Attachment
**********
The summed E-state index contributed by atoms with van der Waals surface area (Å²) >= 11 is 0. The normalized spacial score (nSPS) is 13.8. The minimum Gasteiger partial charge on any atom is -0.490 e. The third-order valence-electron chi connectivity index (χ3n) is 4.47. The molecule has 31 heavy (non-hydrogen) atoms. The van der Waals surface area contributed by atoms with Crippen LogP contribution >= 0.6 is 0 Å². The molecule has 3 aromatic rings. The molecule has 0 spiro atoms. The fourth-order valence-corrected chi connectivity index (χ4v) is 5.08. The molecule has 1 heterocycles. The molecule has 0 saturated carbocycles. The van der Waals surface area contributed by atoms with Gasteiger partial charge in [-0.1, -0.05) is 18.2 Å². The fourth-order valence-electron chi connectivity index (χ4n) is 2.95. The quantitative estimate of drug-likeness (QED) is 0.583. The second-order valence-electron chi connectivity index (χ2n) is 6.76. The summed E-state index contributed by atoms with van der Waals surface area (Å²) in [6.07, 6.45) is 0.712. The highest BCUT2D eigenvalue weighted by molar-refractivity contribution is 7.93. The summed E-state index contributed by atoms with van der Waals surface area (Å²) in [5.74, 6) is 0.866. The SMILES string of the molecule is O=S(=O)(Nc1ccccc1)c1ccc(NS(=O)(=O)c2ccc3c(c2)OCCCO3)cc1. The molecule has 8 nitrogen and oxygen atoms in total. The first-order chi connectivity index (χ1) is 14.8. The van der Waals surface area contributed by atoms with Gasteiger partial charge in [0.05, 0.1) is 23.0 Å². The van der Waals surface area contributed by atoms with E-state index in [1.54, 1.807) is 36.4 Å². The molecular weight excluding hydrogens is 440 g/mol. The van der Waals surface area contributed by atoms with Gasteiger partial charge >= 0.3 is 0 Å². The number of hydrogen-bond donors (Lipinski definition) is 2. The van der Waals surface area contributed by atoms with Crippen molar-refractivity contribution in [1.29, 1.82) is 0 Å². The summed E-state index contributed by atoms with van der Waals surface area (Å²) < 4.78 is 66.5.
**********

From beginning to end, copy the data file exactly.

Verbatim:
The summed E-state index contributed by atoms with van der Waals surface area (Å²) >= 11 is 0. The normalized spacial score (nSPS) is 13.8. The minimum Gasteiger partial charge on any atom is -0.490 e. The third-order valence-electron chi connectivity index (χ3n) is 4.47. The molecule has 31 heavy (non-hydrogen) atoms. The van der Waals surface area contributed by atoms with Crippen LogP contribution >= 0.6 is 0 Å². The molecule has 3 aromatic rings. The molecule has 0 spiro atoms. The fourth-order valence-corrected chi connectivity index (χ4v) is 5.08. The molecule has 1 heterocycles. The molecule has 0 saturated carbocycles. The van der Waals surface area contributed by atoms with Gasteiger partial charge in [-0.1, -0.05) is 18.2 Å². The fourth-order valence-electron chi connectivity index (χ4n) is 2.95. The quantitative estimate of drug-likeness (QED) is 0.583. The second-order valence-electron chi connectivity index (χ2n) is 6.76. The summed E-state index contributed by atoms with van der Waals surface area (Å²) in [6.07, 6.45) is 0.712. The highest BCUT2D eigenvalue weighted by molar-refractivity contribution is 7.93. The summed E-state index contributed by atoms with van der Waals surface area (Å²) in [5.74, 6) is 0.866. The SMILES string of the molecule is O=S(=O)(Nc1ccccc1)c1ccc(NS(=O)(=O)c2ccc3c(c2)OCCCO3)cc1. The molecule has 8 nitrogen and oxygen atoms in total. The first-order chi connectivity index (χ1) is 14.8. The van der Waals surface area contributed by atoms with Gasteiger partial charge in [0.05, 0.1) is 23.0 Å². The van der Waals surface area contributed by atoms with E-state index in [1.54, 1.807) is 36.4 Å². The molecular weight excluding hydrogens is 440 g/mol. The van der Waals surface area contributed by atoms with Gasteiger partial charge >= 0.3 is 0 Å². The number of hydrogen-bond donors (Lipinski definition) is 2. The van der Waals surface area contributed by atoms with Crippen molar-refractivity contribution in [1.29, 1.82) is 0 Å². The summed E-state index contributed by atoms with van der Waals surface area (Å²) < 4.78 is 66.5.